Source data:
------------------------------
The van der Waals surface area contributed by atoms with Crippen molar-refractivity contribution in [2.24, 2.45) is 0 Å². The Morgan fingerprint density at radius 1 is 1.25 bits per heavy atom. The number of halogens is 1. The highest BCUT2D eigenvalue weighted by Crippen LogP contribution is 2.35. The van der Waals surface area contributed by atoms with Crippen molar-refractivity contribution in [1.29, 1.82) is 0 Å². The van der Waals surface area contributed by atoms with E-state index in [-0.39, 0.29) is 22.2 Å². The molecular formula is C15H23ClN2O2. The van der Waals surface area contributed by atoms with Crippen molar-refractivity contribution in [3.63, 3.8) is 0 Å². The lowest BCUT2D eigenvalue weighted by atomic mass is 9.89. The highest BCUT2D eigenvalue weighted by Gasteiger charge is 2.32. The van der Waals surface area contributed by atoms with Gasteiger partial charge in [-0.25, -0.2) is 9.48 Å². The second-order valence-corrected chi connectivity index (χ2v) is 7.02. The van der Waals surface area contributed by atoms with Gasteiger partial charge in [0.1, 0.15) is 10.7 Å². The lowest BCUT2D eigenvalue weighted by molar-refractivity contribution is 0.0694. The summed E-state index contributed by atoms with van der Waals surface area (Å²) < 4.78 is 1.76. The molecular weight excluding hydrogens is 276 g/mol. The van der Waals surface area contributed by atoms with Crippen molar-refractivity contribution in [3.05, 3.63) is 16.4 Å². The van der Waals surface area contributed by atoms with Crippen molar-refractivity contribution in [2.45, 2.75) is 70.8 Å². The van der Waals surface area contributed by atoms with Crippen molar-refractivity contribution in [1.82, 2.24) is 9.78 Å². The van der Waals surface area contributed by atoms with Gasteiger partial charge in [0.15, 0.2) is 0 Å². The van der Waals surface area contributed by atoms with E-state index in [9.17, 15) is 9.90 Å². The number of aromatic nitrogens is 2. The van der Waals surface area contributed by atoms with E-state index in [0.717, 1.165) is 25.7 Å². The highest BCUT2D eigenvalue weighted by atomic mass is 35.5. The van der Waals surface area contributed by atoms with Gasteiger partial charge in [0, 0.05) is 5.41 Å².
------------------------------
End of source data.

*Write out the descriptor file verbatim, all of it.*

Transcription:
The van der Waals surface area contributed by atoms with Crippen molar-refractivity contribution in [2.24, 2.45) is 0 Å². The Morgan fingerprint density at radius 1 is 1.25 bits per heavy atom. The number of halogens is 1. The highest BCUT2D eigenvalue weighted by Crippen LogP contribution is 2.35. The van der Waals surface area contributed by atoms with Crippen molar-refractivity contribution in [1.29, 1.82) is 0 Å². The van der Waals surface area contributed by atoms with E-state index in [-0.39, 0.29) is 22.2 Å². The molecular formula is C15H23ClN2O2. The van der Waals surface area contributed by atoms with Crippen molar-refractivity contribution in [3.63, 3.8) is 0 Å². The lowest BCUT2D eigenvalue weighted by atomic mass is 9.89. The highest BCUT2D eigenvalue weighted by Gasteiger charge is 2.32. The van der Waals surface area contributed by atoms with Gasteiger partial charge in [-0.25, -0.2) is 9.48 Å². The second-order valence-corrected chi connectivity index (χ2v) is 7.02. The van der Waals surface area contributed by atoms with Gasteiger partial charge in [0.1, 0.15) is 10.7 Å². The lowest BCUT2D eigenvalue weighted by molar-refractivity contribution is 0.0694. The summed E-state index contributed by atoms with van der Waals surface area (Å²) < 4.78 is 1.76. The molecular weight excluding hydrogens is 276 g/mol. The van der Waals surface area contributed by atoms with Crippen molar-refractivity contribution in [3.05, 3.63) is 16.4 Å². The van der Waals surface area contributed by atoms with Crippen molar-refractivity contribution in [2.45, 2.75) is 70.8 Å². The van der Waals surface area contributed by atoms with Crippen molar-refractivity contribution in [1.82, 2.24) is 9.78 Å². The van der Waals surface area contributed by atoms with Gasteiger partial charge in [0.15, 0.2) is 0 Å². The van der Waals surface area contributed by atoms with E-state index in [9.17, 15) is 9.90 Å². The number of aromatic nitrogens is 2. The van der Waals surface area contributed by atoms with E-state index in [0.717, 1.165) is 25.7 Å². The highest BCUT2D eigenvalue weighted by atomic mass is 35.5. The van der Waals surface area contributed by atoms with Gasteiger partial charge in [0, 0.05) is 5.41 Å².